On the day of Pyotr and Kate’s wedding, Pyotr does not show up leading to a suspenseful and comical yet sweet ending.

Anne Tyler’s Vinegar Girl has been dubbed a modern day The Taming of the Shrew and I found it humorous, sincere, witty and delightfully quirky.

Heartwood 6:5 – Pond by Claire-Louise Bennett

PondHeartwood mostly focuses on older books, but once in a while I’m so taken with a new release that I simply must tell people about it. Claire-Louise Bennett’s Pond is such a book, one of the most dazzling debuts I’ve read. It could be labeled an experimental novel or linked short stories or even autofictional memoir without really mattering much to me (a pond is a pond is a mudhole). What does matter is how Bennett puts you inside her narrator’s head. I don’t know that it’s voice necessarily (but what a voice!), or even the quirky richness of the main character’s personality, but rather a kind of intensity, a shared personable intimacy, as if the reader is discovering and experiencing the author’s thoughts at the same time that she is writing them down.

The book focuses on an unnamed young woman who has moved to an old stone cottage in the rural countryside on the west coast of Ireland. The chapters often feature small details of daily living which serve as unlikely launching pads for wide-ranging meditations on recent or distant events in her life, relationships past and present, or things going on right inside or outside her cottage. For example, the broken control knobs on her mini-oven, or the act of taking a bath during a storm, or simply cleaning the fireplace grate will trigger a flood of unexpected reflections on such things as the intensity of feelings upon encountering a forgotten love letter, memories of reading a book about the last woman alive, feeling alienated from a particular place and its history. She moves from topic to topic in a perfectly natural but discursive way, telling us everything in a voice that is exactly right, conveying her wit, intelligence, gentle misanthropy and sense of wonder.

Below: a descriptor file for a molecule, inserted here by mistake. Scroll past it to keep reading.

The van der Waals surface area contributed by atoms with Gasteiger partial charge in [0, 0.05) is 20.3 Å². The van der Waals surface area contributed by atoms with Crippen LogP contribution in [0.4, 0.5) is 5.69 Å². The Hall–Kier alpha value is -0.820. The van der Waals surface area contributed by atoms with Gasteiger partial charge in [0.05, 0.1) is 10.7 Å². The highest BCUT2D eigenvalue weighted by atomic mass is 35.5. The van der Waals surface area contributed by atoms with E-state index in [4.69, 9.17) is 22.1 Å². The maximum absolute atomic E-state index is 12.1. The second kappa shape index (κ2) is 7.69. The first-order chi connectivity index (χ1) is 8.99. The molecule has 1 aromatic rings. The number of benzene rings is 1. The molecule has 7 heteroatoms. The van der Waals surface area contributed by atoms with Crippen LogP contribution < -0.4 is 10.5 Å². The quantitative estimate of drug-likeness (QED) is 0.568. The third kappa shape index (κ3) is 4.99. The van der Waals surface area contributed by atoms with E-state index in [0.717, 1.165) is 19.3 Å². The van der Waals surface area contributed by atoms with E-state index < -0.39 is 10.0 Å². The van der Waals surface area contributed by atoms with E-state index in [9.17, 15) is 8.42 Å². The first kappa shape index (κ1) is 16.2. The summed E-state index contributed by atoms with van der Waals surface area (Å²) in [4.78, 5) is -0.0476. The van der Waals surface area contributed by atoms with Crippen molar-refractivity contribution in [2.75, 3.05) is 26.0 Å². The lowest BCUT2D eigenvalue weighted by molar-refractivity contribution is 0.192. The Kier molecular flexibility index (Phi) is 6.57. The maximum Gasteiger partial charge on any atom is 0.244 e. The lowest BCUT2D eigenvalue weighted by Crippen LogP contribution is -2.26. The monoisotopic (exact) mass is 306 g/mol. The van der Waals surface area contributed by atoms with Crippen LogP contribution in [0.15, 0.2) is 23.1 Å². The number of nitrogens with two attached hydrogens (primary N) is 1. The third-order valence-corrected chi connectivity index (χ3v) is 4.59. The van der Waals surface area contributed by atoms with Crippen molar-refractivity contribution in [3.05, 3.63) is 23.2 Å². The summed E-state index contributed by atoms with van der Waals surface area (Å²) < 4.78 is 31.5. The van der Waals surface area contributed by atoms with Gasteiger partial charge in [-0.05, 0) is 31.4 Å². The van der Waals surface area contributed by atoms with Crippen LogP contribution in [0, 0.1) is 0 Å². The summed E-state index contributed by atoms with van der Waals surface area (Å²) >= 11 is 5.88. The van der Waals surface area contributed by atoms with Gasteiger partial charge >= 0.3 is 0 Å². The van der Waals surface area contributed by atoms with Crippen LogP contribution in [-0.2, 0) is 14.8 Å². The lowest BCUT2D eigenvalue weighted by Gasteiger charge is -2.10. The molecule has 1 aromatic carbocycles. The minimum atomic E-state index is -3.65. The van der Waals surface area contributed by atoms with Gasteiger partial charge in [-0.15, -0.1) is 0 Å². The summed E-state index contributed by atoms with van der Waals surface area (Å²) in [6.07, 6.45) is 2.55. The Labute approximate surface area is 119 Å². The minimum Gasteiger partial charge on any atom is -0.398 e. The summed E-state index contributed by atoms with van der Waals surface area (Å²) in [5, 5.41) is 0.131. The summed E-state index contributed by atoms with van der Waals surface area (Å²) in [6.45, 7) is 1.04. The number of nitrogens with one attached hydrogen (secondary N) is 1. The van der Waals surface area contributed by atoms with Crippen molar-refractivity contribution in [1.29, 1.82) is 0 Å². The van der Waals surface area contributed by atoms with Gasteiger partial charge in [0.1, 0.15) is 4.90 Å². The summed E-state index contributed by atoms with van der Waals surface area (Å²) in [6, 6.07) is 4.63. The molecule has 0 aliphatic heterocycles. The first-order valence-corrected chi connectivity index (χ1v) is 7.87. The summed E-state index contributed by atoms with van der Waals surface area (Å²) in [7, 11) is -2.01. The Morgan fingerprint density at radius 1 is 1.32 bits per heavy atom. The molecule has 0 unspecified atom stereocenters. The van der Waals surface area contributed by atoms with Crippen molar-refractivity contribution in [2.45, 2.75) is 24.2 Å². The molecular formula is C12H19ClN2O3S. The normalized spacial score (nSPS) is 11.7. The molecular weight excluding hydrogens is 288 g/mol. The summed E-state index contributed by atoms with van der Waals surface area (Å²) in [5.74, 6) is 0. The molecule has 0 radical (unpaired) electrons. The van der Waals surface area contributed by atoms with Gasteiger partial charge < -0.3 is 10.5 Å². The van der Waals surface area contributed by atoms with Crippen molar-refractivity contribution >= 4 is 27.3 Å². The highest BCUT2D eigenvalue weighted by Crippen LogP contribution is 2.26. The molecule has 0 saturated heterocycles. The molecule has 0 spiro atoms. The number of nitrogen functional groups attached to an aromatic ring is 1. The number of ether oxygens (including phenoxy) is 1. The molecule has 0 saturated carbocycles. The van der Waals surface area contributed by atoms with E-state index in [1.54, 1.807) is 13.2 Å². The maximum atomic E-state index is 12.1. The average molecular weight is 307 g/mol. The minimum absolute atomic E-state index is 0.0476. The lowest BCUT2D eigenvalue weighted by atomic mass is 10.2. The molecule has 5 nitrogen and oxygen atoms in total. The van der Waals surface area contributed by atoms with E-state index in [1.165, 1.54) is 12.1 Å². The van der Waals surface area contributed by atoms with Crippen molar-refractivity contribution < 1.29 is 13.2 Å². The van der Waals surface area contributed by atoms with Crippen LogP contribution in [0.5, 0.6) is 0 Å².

Here are some of the themes that stood out for me: a keen attention to the earth – to the everyday dirt, mud, stones, ponds, gardens, storm-blown leaves and other detritus; a concern with language, both to uncover one’s understanding of things but also in that it can misdirect, and its inability to fully capture and communicate experience; the value of solitude; a background fear of the unknown or imagined, and a compulsive interest in embracing it; love in all its complexity – as all-consuming, obliterating, brutal, inexplicable, happy; the unaccountable workings of the mind and imagination; the pressures of history; and the challenge to attune yourself to the “earth’s embedded logos,” to experience a “deep and direct accordance with things.”

I can’t begin, in this short review, to do justice to this phenomenal book; there’s so much going on and, from one perspective anyway, it seems to demand immersion and living-through rather than description and analysis. But let me, as further examples, at least chart some of the unexpected jumps in the first long chapter, “Morning, Noon, and Night.” The chapter opens, comically enough, with a detailed consideration of what makes the best breakfast food but then takes up such things as: living without purpose but just to take things in; abandoning academia; the purchase of a couple of pieces of textile art and changes in what she sees in them; how to talk of what most moves us would spoil it; fulsome sex and the pleasure of writing lustful, salacious emails; finding a secret garden and becoming an accidental gardener; a quiet early evening of intently listening in the garden. This chapter so impressed me that I found myself reading it again immediately.

Librarians have a tendency to compare and connect books, even though the most unique and striking books can only be crudely compared to anything else. So, yes, I encourage you to read Pond, it is beautifully idiosyncratic, and I will add that anyone who admires what Bennett has done with her female lead might also want to look at Robert Thomas’s Bridge (one of my favorite books of 2014), Jenny Offill’s Dept. of Speculation, and Joanna Walsh’s Vertigo.